Pawn of Prophecy introduces us to our prototypical fantasy hero — the young boy of humble origins who sets off on a trek to rescue something of great value. Eddings has admitted that this story is a rote fantasy, and it is extremely formulaic. However, as a youth, I think I found comfort in that. (**Spoiler**) I knew that the hero would win by the end, and good would prevail. As an adult reading it again, I still oddly find that familiarity comforting. What sets this book and series apart, in my opinion, is the characters. And the fact that Eddings doesn’t take himself too seriously in this genre. It is not a silly book, but as you progress through the story, you get the sense that the characters know they are part of a formula, and Eddings plays with that idea (almost breaking the fourth wall but not quite). It creates a world that is easily understandable, a plot that is not too confusing, and characters who have surprising depth and instant familiarity.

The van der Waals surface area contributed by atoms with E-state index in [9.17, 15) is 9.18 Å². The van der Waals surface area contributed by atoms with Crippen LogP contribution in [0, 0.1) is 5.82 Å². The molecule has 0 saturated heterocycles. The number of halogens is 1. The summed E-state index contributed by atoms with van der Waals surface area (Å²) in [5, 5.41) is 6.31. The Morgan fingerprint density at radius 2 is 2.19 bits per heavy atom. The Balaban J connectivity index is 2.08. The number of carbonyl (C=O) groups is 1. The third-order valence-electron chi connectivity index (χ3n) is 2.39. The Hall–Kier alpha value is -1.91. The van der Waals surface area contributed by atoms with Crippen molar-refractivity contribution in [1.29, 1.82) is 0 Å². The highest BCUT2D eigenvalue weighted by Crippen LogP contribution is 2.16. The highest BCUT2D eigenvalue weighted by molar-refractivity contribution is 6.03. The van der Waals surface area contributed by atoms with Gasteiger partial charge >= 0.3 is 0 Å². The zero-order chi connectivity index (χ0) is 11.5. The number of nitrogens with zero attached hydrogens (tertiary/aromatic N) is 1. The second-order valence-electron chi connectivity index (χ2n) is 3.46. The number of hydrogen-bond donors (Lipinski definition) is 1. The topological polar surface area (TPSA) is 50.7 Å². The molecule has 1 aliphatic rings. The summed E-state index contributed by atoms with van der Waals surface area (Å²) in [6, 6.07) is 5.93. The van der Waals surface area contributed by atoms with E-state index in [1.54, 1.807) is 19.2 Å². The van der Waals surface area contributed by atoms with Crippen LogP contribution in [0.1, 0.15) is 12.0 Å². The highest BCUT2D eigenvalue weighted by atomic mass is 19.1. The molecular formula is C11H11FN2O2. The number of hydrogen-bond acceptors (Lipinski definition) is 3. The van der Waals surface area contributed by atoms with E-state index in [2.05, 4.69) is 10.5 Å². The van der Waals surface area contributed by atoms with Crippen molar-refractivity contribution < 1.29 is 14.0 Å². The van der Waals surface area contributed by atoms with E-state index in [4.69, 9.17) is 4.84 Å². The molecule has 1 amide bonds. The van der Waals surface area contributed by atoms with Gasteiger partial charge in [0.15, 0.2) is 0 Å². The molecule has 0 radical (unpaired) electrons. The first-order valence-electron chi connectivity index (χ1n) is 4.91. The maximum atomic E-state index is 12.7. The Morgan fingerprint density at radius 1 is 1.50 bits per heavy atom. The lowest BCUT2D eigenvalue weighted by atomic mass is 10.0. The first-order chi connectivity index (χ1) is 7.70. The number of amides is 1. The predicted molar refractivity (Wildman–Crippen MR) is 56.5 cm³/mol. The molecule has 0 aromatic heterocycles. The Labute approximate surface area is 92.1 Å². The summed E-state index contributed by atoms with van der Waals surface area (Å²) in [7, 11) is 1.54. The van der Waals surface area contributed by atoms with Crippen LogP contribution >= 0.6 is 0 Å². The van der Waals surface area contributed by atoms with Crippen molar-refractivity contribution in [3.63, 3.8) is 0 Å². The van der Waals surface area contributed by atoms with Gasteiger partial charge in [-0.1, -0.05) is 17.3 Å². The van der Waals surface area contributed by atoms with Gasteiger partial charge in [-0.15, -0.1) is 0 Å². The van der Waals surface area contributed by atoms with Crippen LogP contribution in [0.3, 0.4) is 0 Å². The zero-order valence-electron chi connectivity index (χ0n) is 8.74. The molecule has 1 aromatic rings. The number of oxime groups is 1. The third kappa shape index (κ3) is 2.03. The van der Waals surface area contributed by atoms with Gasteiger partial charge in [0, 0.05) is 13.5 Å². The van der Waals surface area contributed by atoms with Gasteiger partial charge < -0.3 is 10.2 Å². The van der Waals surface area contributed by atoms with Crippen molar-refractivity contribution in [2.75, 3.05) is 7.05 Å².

Pawn of Prophecy is a foundation book. Not much happens to advance the plot, but there is a lot of world building and character building. The good news is that it is a very quick read, and you don’t feel bogged down by details. There is enough action to keep you entertained, and the banter between characters is engaging.
Language: None Sex: None Violence: Very mild
You might also like: The Final Empire, by Brandon Sanderson; The Hobbit, by J.R.R Tolkien; A Game of Thrones, by George R. R. Martin
One of my goals this year is to go back and re-read books. When I was younger, I used to re-read books all the time. Certain characters became as beloved and well known to me as my closest friends were. But as an adult, I have found that I hardly ever go back and re-read books. I think a big part of that is because I have easy access to a library, and I don’t have to wait for a ride anytime I want a new book. So I’m going back through my Goodreads “Read” list and working my way through it backwards.